Green grids lynchpin TenneT could sell German unit to government to speed energy transition
Netherlands-based group says sale would create strong national player as Germany races to link offshore wind and move renewable power
Grids group TenneT confirmed it could sell its German operations to the nation’s government as it wrestles with the challenge of the “unprecedented capital investments” needed to fund huge network expansion in two countries.
TenneT – which is owned by the Dutch state – currently runs the high-voltage grid in the Netherlands as well as a large chunk of the German network, both requiring massive spending to underpin their energy transitions, not least by connecting new offshore wind.
The company said it faces a €10bn ($10.7bn) requirement in the Netherlands and about €15bn in Germany, and “acknowledges that both the Dutch and German government prefer to fund, control and own their national electricity grid”.
“In light of this, and TenneT's assessment of possible scenarios, TenneT intends to engage in discussions with the German government, to explore the possibility of a full sale of TenneT’s German activities on acceptable terms. Such a transaction would enable the creation of two strong national players who would continue to cooperate in driving the energy transition.”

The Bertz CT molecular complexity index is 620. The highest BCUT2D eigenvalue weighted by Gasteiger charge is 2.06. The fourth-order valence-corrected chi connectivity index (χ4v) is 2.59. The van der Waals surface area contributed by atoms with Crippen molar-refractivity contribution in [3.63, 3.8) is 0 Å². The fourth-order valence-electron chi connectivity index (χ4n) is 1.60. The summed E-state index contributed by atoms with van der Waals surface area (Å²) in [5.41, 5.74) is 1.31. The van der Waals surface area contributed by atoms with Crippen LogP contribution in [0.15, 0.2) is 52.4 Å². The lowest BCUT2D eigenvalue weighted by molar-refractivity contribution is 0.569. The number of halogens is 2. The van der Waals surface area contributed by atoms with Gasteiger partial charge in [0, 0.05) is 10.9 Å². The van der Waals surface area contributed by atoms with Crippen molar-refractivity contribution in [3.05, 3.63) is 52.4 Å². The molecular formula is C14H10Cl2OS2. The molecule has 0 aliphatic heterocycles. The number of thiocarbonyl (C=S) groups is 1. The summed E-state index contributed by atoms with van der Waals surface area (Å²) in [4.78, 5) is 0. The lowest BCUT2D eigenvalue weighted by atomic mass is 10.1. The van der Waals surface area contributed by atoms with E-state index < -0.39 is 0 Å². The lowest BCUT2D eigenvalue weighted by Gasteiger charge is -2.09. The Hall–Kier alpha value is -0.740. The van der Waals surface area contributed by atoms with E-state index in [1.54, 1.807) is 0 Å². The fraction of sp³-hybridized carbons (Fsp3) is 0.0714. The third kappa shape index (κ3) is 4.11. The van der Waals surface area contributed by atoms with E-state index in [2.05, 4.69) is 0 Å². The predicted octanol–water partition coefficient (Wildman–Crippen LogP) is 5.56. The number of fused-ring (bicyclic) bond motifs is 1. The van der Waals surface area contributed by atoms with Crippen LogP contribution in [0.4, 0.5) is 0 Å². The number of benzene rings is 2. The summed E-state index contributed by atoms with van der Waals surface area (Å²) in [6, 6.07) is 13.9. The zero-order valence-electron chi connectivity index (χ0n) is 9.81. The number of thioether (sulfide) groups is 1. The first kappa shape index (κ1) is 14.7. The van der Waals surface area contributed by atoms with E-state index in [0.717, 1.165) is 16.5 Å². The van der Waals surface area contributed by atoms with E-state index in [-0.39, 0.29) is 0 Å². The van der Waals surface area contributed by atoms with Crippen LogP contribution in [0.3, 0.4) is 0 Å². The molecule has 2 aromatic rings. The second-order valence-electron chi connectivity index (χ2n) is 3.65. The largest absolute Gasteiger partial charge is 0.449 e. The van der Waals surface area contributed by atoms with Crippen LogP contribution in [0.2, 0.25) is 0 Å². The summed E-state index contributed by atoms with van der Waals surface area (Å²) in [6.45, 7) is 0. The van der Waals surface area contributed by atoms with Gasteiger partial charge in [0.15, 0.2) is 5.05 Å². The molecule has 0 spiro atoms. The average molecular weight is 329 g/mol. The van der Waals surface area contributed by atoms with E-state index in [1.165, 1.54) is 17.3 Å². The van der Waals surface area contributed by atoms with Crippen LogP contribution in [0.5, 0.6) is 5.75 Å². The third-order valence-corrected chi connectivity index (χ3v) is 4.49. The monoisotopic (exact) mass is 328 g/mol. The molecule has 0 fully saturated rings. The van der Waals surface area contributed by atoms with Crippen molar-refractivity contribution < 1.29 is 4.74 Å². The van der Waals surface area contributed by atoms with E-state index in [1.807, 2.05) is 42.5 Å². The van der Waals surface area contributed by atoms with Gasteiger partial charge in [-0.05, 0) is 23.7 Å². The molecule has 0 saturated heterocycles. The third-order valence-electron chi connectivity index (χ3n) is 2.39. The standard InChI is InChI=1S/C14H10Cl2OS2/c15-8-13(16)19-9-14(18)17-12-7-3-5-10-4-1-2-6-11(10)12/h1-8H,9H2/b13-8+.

TenneT under CEO Manon van Beek is in charge of building several gigawatts of North Sea offshore wind transmission links.
The company together with other transmission groups is also building north-south high-voltage direct current (HVDC) links that are vital to transport surplus wind power from Germany’s seas and windy coastal regions to its power-thirsty industrial and population centres – but the construction of those so-called ‘transmission super highways’ has been slow, delaying the energy transition.
The announcement of a potential sale confirms reports that Germany was open to the move, with climate minister Robert Habeck saying a role for the German state was “politically attractive”.
TenneT acknowledged that the Dutch government would have the final say on the matter.